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Oh goodness. So sorry you are having a difficult time.  For me the key is to be extra easy on myself.  If I need to just shut my self up from the world for a day, I do it. Jump in the tub, read a book, go for a short walk, listen to some great music, watch an old movie, plant some flowers, meditate, make some soup from scratch, take a nap, etc.  Whatever and everything that helps rebalance yourself.
My doctor gave me some xanax to use during those times when I am at my wits end with stress. So far I haven't needed them but you bet I will take one before bed if I feel I need too. Give yourself permission to do what ever gets your through.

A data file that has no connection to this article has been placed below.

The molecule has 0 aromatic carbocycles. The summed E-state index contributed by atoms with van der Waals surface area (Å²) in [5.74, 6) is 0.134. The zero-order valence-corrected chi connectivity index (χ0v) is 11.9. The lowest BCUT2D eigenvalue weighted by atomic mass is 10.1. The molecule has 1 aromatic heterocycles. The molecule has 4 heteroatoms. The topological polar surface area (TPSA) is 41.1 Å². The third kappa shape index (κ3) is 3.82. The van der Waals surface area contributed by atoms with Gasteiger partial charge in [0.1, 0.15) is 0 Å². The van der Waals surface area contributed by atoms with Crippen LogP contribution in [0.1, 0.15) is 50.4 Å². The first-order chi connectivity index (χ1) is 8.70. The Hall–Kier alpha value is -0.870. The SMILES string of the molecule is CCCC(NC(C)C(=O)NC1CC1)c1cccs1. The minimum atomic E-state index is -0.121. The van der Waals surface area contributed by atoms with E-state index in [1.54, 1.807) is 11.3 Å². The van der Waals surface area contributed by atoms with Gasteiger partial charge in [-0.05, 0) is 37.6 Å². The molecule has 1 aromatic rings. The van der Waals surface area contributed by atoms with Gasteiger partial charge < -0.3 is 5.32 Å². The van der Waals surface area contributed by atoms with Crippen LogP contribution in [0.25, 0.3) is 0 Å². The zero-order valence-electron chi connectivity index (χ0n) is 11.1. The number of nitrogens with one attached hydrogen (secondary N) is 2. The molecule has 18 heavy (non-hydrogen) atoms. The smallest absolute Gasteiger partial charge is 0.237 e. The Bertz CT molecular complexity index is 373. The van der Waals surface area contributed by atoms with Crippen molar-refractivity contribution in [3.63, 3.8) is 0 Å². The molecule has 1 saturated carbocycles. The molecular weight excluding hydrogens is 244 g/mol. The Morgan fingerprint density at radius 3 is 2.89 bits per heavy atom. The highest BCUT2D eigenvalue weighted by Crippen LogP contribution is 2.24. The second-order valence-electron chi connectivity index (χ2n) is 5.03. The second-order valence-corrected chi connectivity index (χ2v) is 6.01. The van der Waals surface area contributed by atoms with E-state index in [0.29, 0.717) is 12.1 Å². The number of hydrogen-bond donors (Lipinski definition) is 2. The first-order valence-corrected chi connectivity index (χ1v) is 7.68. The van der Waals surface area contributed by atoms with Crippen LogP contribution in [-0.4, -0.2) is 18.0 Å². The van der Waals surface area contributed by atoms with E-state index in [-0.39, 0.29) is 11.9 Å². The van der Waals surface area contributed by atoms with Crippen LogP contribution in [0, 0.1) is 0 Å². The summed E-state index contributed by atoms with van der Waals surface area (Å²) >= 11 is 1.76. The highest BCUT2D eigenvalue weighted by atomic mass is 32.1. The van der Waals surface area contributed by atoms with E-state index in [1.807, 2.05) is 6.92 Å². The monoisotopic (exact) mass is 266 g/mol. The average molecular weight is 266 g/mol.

Eat the best you can and get some fresh air. Both are great ways to keep a positive focus. And I talk with God all the time and He has quite a sense of humor. Try Him sometime.

Julie
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I got into counseling. I found a counselor who specializes in chronic illness, art therapy(i am an artist) and hypnosis. I could not afford it but it was explained to me that a hospital stay would be more expensive so I could not not afford it. The first year I went every week, now every two weeks or so.

Exercise is also key. I have to exercise everyday to keep my stress down. I walk my Service Dog, garden when it is nice, and ride a horse. Just getting out and brushing the horse helps. I also trained my own Service Dog and continue to train and care for her. I have to groom her daily. When I am anxious or depressed I get up early and walk Polly in the Mall.